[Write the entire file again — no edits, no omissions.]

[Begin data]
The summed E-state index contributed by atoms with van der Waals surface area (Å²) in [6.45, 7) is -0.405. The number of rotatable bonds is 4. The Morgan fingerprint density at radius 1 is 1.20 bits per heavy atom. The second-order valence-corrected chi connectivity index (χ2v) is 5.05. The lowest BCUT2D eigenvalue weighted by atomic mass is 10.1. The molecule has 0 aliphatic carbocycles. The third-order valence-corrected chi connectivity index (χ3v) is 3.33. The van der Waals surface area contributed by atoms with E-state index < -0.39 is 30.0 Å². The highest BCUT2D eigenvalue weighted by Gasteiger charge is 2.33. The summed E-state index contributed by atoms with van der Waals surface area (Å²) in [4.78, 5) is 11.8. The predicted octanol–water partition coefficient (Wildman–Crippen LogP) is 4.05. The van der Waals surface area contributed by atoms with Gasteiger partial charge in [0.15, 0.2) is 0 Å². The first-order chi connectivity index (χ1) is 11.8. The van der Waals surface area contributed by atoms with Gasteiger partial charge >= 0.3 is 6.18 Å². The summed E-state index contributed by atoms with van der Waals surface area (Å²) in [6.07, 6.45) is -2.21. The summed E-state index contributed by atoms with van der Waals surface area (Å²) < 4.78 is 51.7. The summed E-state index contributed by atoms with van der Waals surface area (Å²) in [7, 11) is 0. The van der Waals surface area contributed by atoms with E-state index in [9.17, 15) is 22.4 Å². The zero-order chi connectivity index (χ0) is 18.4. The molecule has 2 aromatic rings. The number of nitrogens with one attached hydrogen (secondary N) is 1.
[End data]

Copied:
The summed E-state index contributed by atoms with van der Waals surface area (Å²) in [6.45, 7) is -0.405. The number of rotatable bonds is 4. The Morgan fingerprint density at radius 1 is 1.20 bits per heavy atom. The second-order valence-corrected chi connectivity index (χ2v) is 5.05. The lowest BCUT2D eigenvalue weighted by atomic mass is 10.1. The molecule has 0 aliphatic carbocycles. The third-order valence-corrected chi connectivity index (χ3v) is 3.33. The van der Waals surface area contributed by atoms with E-state index < -0.39 is 30.0 Å². The highest BCUT2D eigenvalue weighted by Gasteiger charge is 2.33. The summed E-state index contributed by atoms with van der Waals surface area (Å²) in [4.78, 5) is 11.8. The predicted octanol–water partition coefficient (Wildman–Crippen LogP) is 4.05. The van der Waals surface area contributed by atoms with Gasteiger partial charge in [0.15, 0.2) is 0 Å². The first-order chi connectivity index (χ1) is 11.8. The van der Waals surface area contributed by atoms with Gasteiger partial charge >= 0.3 is 6.18 Å². The summed E-state index contributed by atoms with van der Waals surface area (Å²) in [6.07, 6.45) is -2.21. The summed E-state index contributed by atoms with van der Waals surface area (Å²) < 4.78 is 51.7. The summed E-state index contributed by atoms with van der Waals surface area (Å²) in [7, 11) is 0. The van der Waals surface area contributed by atoms with E-state index in [9.17, 15) is 22.4 Å². The zero-order chi connectivity index (χ0) is 18.4. The molecule has 2 aromatic rings. The number of nitrogens with one attached hydrogen (secondary N) is 1.